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December 24, 1887


JAMA. 1887;IX(26):813-814. doi:10.1001/jama.1887.02400250013002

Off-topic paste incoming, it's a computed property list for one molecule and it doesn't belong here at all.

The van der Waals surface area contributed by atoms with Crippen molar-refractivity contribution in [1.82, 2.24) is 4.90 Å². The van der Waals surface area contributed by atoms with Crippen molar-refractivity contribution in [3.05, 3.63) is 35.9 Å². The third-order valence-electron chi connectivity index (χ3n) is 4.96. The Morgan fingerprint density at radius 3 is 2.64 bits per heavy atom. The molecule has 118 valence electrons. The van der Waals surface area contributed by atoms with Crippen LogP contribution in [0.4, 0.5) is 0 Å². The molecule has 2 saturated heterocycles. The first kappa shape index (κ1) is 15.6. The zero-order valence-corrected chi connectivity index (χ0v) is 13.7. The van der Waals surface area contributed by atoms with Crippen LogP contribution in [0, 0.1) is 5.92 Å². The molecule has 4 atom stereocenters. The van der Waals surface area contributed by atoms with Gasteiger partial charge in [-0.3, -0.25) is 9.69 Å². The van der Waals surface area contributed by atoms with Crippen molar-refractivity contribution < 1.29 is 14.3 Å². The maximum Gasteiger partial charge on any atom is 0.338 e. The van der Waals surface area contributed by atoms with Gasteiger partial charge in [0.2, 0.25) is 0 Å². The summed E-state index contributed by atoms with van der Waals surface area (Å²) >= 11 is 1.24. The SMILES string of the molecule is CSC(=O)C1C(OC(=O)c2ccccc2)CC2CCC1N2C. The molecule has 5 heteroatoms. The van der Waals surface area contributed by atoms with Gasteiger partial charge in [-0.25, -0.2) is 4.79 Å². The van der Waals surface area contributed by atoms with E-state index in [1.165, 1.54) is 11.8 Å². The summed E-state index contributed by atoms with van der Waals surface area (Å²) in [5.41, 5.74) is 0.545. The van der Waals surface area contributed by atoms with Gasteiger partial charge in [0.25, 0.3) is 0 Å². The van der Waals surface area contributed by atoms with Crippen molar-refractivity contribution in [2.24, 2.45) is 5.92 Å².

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Surgical Tuberculosis.  —(See the numbers of The Journal for Oct. 29, Nov. 5, 12, 19, 26, Dec. 3, 10 and 17.)45. Not without consideration for surgery is the question, in how far does tuberculosis of itself cause suppuration, and in how far are the softening and suppuration of tuberculous foci favored by the entrance of septic material, that finds a suitable soil in the dead tissue masses of such foci?The regularity of softening and ulceration in the tuberculous conditions of the respiratory and intestinal tracts, contrary to the extraordinary frequency with which tuberculosis of bones and joints heals without suppuration, or at least exists for as much as a year without suppurating, is very striking. The older authors often asserted that high fever accelerated the softening of the tubercle.46. With regard to the localization of the foci in the different organs, regions of the body and

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